Down the slippery slope to where certain people will begin to take things personally and choose to believe that *I* define them, thereby bypassing their own responsibility in defining themselves, and right into their choice of whether or not they will be offended.

I am not sorry if I offended someone. It is *your* responsibility to make the choice of whether or not to be offended, not mine.

--
The REAL Tom Green

Moses supposes his toeses are roses,
But Moses supposes erroneously;
For nobody's toeses are posies or roses
As Moses supposes his toeses to be.


Post 12

Tuesday, March 9, 2004 - 7:44amSanction this postReply
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The question does arise though, does the state have the right to step in and tell two consenting human adults they cannot be married?
The first amendment imposes a separation between church and state.  "Marriage" is a religious institution.  Therefore, the government cannot tell two consenting adults that they can or cannot be married.

In fact, I'm not sure why the government has anything to do with the process of marriage to begin with.  Any kind of "civil union" records needed for census purposes could be called "civil unions" and not "marriages," to avoid the religious connotation.  To even call such a legal arrangement a "marriage" seem to imply that the government is sanctioning some religion.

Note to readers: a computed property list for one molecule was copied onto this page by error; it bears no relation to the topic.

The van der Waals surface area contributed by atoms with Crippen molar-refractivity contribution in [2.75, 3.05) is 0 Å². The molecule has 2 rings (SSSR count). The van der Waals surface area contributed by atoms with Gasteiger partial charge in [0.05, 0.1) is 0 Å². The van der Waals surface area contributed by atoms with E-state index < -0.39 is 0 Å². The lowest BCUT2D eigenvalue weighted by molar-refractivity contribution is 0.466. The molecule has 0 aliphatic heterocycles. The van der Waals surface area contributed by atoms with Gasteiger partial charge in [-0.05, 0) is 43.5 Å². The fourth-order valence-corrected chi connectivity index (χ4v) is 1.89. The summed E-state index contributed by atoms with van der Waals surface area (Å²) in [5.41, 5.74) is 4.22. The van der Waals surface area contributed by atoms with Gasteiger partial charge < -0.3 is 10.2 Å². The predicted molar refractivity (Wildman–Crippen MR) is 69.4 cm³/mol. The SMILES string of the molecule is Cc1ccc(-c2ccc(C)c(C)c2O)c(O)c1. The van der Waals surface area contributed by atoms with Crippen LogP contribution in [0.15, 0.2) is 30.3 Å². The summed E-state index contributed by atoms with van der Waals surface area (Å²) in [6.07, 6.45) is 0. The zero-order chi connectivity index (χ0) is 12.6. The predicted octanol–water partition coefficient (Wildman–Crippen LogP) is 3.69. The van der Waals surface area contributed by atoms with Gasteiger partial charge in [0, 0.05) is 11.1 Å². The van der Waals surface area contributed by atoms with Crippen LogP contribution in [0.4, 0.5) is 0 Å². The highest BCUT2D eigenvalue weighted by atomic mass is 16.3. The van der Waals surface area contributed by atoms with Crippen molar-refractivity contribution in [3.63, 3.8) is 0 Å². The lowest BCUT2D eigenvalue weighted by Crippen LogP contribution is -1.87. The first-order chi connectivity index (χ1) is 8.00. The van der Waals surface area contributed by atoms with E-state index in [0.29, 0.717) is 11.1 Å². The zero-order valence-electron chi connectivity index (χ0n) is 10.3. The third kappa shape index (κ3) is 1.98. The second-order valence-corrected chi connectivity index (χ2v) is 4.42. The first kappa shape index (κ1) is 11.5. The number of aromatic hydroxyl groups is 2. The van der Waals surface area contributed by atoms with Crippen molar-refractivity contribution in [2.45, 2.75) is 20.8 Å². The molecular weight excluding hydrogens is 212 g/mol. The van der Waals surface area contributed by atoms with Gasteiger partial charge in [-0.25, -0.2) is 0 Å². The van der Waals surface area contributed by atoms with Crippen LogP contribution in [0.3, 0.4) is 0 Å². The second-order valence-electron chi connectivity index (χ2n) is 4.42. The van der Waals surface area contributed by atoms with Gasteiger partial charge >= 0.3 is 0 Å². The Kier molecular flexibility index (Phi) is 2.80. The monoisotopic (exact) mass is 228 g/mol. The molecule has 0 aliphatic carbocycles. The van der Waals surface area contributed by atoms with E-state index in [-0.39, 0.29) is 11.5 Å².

Post 13

Tuesday, March 9, 2004 - 1:46pmSanction this postReply
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Tom Green:

Although one is hard pressed to find an example of collectively recognized same sex marriage--I have heard of successful homosexual marriage occurring in classical times that resulted in execution--do not try and feed me such a line of bullshit by implying that the concept of marriage has never changed. The concept of marriage, from non-volitional to religious rules to multiple partners, has changed during the course of human history. Also, from an Objectivist perspective, the argument from tradition is very weak.

In regards to slavery, while I'm sure Madison and others had good intentions, I consider the 3/5ths agreement as nothing but appeasement of evil. In their compromise they were not confirming that A is A, as you say, they were confirming that A is 3/5ths of A, a contradiction.

Post 14

Saturday, March 13, 2004 - 12:33amSanction this postReply